In addition to serving as the borough’s premier showcase of Mother Nature, the Queens Botanical Garden also discreetly functions as a jobs program campus for unemployed New Yorkers, or those just wanting to change their careers.
The Green Jobs Training Program graduated its latest class of students Monday. The program has produced six classes of students who study one of three fields — sustainable waste management, sustainable landscape design and maintenance as well as green cleaning and housekeeping.
“I really want to see you all with great jobs,” said Gennadyi Gurman, an instructor for the program.
Gurman and other instructors taught students for each week or two course at the garden, and the results have been encouraging.
Out of the first class of 23 people who graduated in October, 82 percent have jobs. The second class of 18 people who graduated in December boasted a 75 percent job placement rate.
The numbers dwindle as the graduating classes become more recent — the latest class that graduated in April has a 26 percent job placement rate — but in total about 60 percent of the students across all classes now have jobs, which means 82 are working now who were either not working before or were not satisfied with their work, according to the executive director of the garden, who could not believe the project was such a success.
“This started as a dream three years ago,” said Susan Lacerte.
In order to accomplish that dream, the garden partnered with LaGuardia Community College, which is known for its job-placement record, along with other organizations.
Aisha Smith graduated from a previous class, but during the ceremony championed the program as a lifeline during hard times.
“I felt very down because I couldn’t find a job,” she said.
But after Smith enrolled in the program, she landed a job with New York City-based Tri-State Biodiesel, which recycles kitchen grease to use as fuel.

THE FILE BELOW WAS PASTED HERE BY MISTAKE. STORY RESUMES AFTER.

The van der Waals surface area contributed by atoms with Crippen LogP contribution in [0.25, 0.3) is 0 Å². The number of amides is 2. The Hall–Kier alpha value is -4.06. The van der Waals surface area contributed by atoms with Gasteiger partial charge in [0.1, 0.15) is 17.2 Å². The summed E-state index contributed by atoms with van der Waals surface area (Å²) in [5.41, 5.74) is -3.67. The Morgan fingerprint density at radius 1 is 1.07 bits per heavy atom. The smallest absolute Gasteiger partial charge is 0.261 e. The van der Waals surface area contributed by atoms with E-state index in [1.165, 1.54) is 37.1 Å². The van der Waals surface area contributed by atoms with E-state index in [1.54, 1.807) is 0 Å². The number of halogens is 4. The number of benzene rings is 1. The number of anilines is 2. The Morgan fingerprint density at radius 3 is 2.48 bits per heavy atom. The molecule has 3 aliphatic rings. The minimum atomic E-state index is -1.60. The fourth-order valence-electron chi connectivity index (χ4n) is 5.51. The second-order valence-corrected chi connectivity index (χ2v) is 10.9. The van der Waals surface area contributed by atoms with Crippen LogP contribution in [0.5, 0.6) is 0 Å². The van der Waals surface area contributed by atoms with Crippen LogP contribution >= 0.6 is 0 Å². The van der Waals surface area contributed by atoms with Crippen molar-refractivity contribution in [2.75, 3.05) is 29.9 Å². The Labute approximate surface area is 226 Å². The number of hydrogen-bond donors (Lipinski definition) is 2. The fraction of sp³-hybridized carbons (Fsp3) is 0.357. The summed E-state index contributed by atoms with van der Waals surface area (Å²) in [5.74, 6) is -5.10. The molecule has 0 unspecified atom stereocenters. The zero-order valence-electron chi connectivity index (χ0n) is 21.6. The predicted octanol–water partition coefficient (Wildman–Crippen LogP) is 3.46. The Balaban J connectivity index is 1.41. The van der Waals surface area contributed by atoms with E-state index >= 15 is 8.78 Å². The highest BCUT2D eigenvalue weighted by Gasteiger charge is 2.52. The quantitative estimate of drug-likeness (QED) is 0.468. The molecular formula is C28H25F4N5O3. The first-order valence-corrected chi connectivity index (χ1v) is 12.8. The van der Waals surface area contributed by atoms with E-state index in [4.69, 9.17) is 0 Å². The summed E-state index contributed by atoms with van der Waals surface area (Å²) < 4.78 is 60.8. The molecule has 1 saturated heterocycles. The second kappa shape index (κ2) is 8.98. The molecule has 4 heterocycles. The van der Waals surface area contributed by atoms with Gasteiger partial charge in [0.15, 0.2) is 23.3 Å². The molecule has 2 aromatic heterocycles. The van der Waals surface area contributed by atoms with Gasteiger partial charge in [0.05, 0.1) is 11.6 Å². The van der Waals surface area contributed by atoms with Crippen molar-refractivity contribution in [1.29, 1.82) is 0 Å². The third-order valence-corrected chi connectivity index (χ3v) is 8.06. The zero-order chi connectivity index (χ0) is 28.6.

“Now I want to get out there and teach everything that I’ve learned,” she said.
The program boasts three types of certificates: cleaning and housekeeping, sustainable landscape design and maintenance and waste management.
The waste management students studied the waste of the garden as a whole, including its buildings, according to Kate Kitchener, who works with one of the partner organizations.
The students had to learn about composting, where organic matter can be decomposed and used as plant fertilizer. They also looked into recycling water, something that is done in the LEED-certified main building of the garden.
Landscape students used the garden to learn about growing only native species, which typically require just rainwater to survive and less pesticides. In fact, the students used what is known as tea — runoff water from compost piles that is rich in nutrients — in order to protect the plant instead of pesticides, she said.
Housekeeping students studied which types of cleaning chemicals are environmentally friendly and how to maintain LEED-certified buildings like the main building at the garden, a requirement for any green structure to keep its LEED seal.
Reach reporter Joe Anuta by e-mail at firstname.lastname@example.org or by phone at 718-260-4566.
©2012 Community News Group
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